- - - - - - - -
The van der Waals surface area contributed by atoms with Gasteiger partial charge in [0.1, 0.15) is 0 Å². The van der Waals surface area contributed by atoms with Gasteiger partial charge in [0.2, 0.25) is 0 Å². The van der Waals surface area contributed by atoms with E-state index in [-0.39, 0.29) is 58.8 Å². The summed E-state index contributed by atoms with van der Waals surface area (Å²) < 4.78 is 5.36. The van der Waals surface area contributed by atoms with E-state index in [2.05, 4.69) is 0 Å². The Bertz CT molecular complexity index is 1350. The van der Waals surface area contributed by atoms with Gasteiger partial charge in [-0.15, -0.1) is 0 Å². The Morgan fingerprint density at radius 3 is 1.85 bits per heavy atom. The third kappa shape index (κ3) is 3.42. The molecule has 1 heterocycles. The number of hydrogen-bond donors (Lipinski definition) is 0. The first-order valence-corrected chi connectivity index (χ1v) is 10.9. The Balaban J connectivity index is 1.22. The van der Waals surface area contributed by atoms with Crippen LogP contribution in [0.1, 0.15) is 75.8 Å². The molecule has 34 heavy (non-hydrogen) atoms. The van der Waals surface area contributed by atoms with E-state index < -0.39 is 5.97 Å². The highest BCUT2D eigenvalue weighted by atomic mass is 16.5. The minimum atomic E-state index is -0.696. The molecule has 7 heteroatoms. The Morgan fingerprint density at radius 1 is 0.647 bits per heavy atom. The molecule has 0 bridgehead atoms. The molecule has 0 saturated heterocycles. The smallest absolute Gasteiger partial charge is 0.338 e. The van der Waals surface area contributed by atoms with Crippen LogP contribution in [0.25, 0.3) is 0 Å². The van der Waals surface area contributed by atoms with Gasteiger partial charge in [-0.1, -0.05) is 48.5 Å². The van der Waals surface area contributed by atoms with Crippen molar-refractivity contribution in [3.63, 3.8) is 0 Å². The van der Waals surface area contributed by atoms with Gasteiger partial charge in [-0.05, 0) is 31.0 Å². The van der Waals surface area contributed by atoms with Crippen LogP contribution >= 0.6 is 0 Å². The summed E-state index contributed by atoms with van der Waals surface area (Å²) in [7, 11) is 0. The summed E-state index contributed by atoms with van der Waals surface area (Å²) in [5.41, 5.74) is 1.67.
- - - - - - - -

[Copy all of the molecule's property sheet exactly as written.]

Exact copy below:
The van der Waals surface area contributed by atoms with Gasteiger partial charge in [0.1, 0.15) is 0 Å². The van der Waals surface area contributed by atoms with Gasteiger partial charge in [0.2, 0.25) is 0 Å². The van der Waals surface area contributed by atoms with E-state index in [-0.39, 0.29) is 58.8 Å². The summed E-state index contributed by atoms with van der Waals surface area (Å²) < 4.78 is 5.36. The van der Waals surface area contributed by atoms with E-state index in [2.05, 4.69) is 0 Å². The Bertz CT molecular complexity index is 1350. The van der Waals surface area contributed by atoms with Gasteiger partial charge in [-0.15, -0.1) is 0 Å². The Morgan fingerprint density at radius 3 is 1.85 bits per heavy atom. The third kappa shape index (κ3) is 3.42. The molecule has 1 heterocycles. The number of hydrogen-bond donors (Lipinski definition) is 0. The first-order valence-corrected chi connectivity index (χ1v) is 10.9. The Balaban J connectivity index is 1.22. The van der Waals surface area contributed by atoms with Crippen LogP contribution in [0.1, 0.15) is 75.8 Å². The molecule has 34 heavy (non-hydrogen) atoms. The van der Waals surface area contributed by atoms with E-state index < -0.39 is 5.97 Å². The highest BCUT2D eigenvalue weighted by atomic mass is 16.5. The minimum atomic E-state index is -0.696. The molecule has 7 heteroatoms. The Morgan fingerprint density at radius 1 is 0.647 bits per heavy atom. The molecule has 0 bridgehead atoms. The molecule has 0 saturated heterocycles. The smallest absolute Gasteiger partial charge is 0.338 e. The van der Waals surface area contributed by atoms with Crippen LogP contribution in [0.25, 0.3) is 0 Å². The van der Waals surface area contributed by atoms with Gasteiger partial charge in [-0.1, -0.05) is 48.5 Å². The van der Waals surface area contributed by atoms with Crippen molar-refractivity contribution in [3.63, 3.8) is 0 Å². The van der Waals surface area contributed by atoms with Gasteiger partial charge in [-0.05, 0) is 31.0 Å². The van der Waals surface area contributed by atoms with Crippen LogP contribution >= 0.6 is 0 Å². The summed E-state index contributed by atoms with van der Waals surface area (Å²) in [7, 11) is 0. The summed E-state index contributed by atoms with van der Waals surface area (Å²) in [5.41, 5.74) is 1.67.